“Welcome to the Museum of Cattle” is the title of your latest poetry collection. Have you ever been to such a museum?
No. I’ve visited the National Cowboy Museum in Oklahoma City and driven past the Devil’s Rope Museum of barbed wire in Texas. There’s a very welcoming town called Cowes on the Isle of Wight (off the south coast of England).

As a child I loved this amazing stuffed animal museum. It was called Potter’s Museum, and it was full of Victorian costumed bunnies, squirrels, kittens, and finches in various tableaux such as school rooms, parties, weddings, graveyards, and a thieves den of rats. Walter Potter was a self-taught taxidermist and I guess I am a self-taught poet. Moving to America meant everything became bigger and so my museum upsized the creatures.

Is the book related to “Welcome to the Monkey House” and “Slaughterhouse Five”?
No. I didn’t even think of this until you mentioned it. Nice connection though! And nothing to do with Guns N’ Roses and “Welcome to the Jungle.” And I like cats, so certainly no cat hell.


There are very few bovine references in your poetry. I do however see a hell of a lot of horses.
Rabbits, tricky girls, paintings, alcohol, directions, nights, deaths. The poem “Analyze This” lists my changing obsessions. And another thought…a welcome is a “hello” or a ‘hi.” Cows low.
And saying that, I get a picture of Eastbourne, the seaside resort town where I grew up. It’s overlooked by Beachy Head, a beautiful green headland with the highest chalk cliff in Britain. A cliff which has one of the highest suicide rate in the world. People fall, lemmings fall, buffalo fall, failure falls. Cattle grazing while bones pile up.


I thought you disliked explaining too much about your work.
I like poetry because of the spaces. Background is at the back. Space is for contemplation, or is a trigger to new ideas/words/images. I am not so hot on narrative – who cares if F follows E? Conversational speech? Just a recreational vehicle moving from one place to another.


You don’t have a middle name. Does poetry compensate for this void?
A middle is containment. And space need not be empty. In my writing, space is often defined by walls, doors, drapes. Space observed through windows. A lot of my work has cinematic influences, especially Alfred Hitchcock. “The Second Rebecca” poem in the book is a good example. I was a painter before becoming a writer. I deal with composition. Buildings frame while bodies decompose to bone and structure.


Very cheery. Any thoughts on the future?
Alvin says buy nuts.


Your poems contain a lot of questions. Care to explain?
Do I have to?


Not if you don’t want to.


Rumor has it that you were once groped by Iggy Pop. Was that an important influence on your work?


Most people would highlight Iggy in their lifetime experiences, rather than a visit to some stuffed animal collection.
Really? Well, this was back in the late eighties in London. I was squashed in at the front at the Town & Country Club in Kentish Town. Iggy held my left breast and sang “Sixteen.” Next tour, a few years later, and he ignored me. I was too old, I guess. So nothing lasts. But a stuffed animal will always be a stuffed animal…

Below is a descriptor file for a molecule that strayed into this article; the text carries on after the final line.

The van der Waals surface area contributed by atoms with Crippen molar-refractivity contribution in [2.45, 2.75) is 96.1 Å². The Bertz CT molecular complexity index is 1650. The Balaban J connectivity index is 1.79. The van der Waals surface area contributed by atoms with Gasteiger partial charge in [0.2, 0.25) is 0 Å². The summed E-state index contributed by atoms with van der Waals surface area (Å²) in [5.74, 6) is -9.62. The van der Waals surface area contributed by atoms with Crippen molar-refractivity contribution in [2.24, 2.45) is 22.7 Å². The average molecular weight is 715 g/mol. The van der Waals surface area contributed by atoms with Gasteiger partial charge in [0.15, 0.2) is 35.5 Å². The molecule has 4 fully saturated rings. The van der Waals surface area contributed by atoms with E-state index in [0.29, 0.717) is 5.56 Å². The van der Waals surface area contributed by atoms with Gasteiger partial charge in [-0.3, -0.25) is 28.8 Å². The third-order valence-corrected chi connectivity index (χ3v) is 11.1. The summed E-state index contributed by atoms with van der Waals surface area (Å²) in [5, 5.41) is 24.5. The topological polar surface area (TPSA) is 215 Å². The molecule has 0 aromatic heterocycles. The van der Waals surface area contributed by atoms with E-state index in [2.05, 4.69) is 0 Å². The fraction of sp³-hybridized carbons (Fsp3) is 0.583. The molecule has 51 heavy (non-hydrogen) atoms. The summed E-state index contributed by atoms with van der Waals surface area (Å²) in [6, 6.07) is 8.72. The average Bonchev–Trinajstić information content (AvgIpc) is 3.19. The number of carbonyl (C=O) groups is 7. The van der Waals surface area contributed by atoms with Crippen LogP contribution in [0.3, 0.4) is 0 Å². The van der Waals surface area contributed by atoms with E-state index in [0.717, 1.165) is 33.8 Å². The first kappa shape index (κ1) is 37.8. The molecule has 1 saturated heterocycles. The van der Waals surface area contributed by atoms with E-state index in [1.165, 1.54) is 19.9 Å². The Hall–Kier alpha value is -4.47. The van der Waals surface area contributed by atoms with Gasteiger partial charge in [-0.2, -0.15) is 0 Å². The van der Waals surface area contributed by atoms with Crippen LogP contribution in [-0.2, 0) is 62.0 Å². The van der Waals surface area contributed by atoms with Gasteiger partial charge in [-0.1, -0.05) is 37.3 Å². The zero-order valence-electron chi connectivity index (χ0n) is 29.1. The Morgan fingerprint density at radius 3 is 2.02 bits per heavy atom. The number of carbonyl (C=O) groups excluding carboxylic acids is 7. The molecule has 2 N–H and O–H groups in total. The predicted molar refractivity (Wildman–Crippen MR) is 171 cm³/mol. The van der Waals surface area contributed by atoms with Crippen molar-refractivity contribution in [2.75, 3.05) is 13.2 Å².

Except Potter’s Museum was closed and the collection split up and sold. And I just googled Walter Potter and one of his favorite tableaux (though it made no impression on me as a child) was “The House That Jack Built.” There’s a cow in that scene – obviously not one of his stuffed creatures but a small model built of cowhide on a wooden frame. And then with taxidermy we get back to Hitchcock and Norman Bates. Crows in the motel and mothers in the house.


In “The Second Rebecca,” there is the repeated phrase “and I’m not fluffy and I am fluffy.” Are you fluffy?
On occasion, but don’t tell anyone.


Anything else I shouldn’t tell?
There’s two of you and only one of me.

TAGS: , ,

JANE ORMEROD is the author of the poetry collections, Welcome to the Museum of Cattle (Three Rooms Press, 2012), Recreational Vehicles on Fire (Three Rooms Press, 2009), and 11 Films (EXOT/Modern Metrics, 2008). Her work is widely published in anthologies and journals including Have a NYC, Sparring with Beatnik Ghosts, Ambush, Spiny Babbler, and the Hydrogen Jukebox compilation CD. Brain Ampin’. Jane was a founding editor at Uphook Press and in January 2012 formed Great Weather For MEDIA, focusing on edgy and experimental poetry, prose, and live performance.

Born on the south coast of England, she now lives in New York City and performs extensively across the United States and beyond—Los Angeles to Seattle, Boston, Philadelphia, Nashville, Salt Lake City, Canada, Britain, Ireland, and The Netherlands to name just a few places. A regular on the New York poetry and spoken word circuit, readings have included 2012 Poetry Festival Santa Cruz, The Knitting Factory, The Bowery Poetry Club, The Inspired Word, Goodbye Blue Monday, Beyond Baroque, The Cornelia Street Cafe, Galapagos Art Space, The Williams Carlos Williams Center, the John Cage retrospective at The De La Warr Pavilion in Bexhill-on-Sea (UK), and The Stone where Jane has taken part in performances and readings of Gertrude Stein's Pink Melon Joy, and the work of Blaise Cendrars and Walt Whitman. Photo by Jay Franco

2 responses to “Jane Ormerod: The TNB Self-Interview”

  1. […] doing this self-interview for The Nervous […]

  2. […] check out my Nervous Breakdown self-interview. Iggy Pop, taxidermy, and the absence of middle […]

Leave a Reply

Your email address will not be published. Required fields are marked *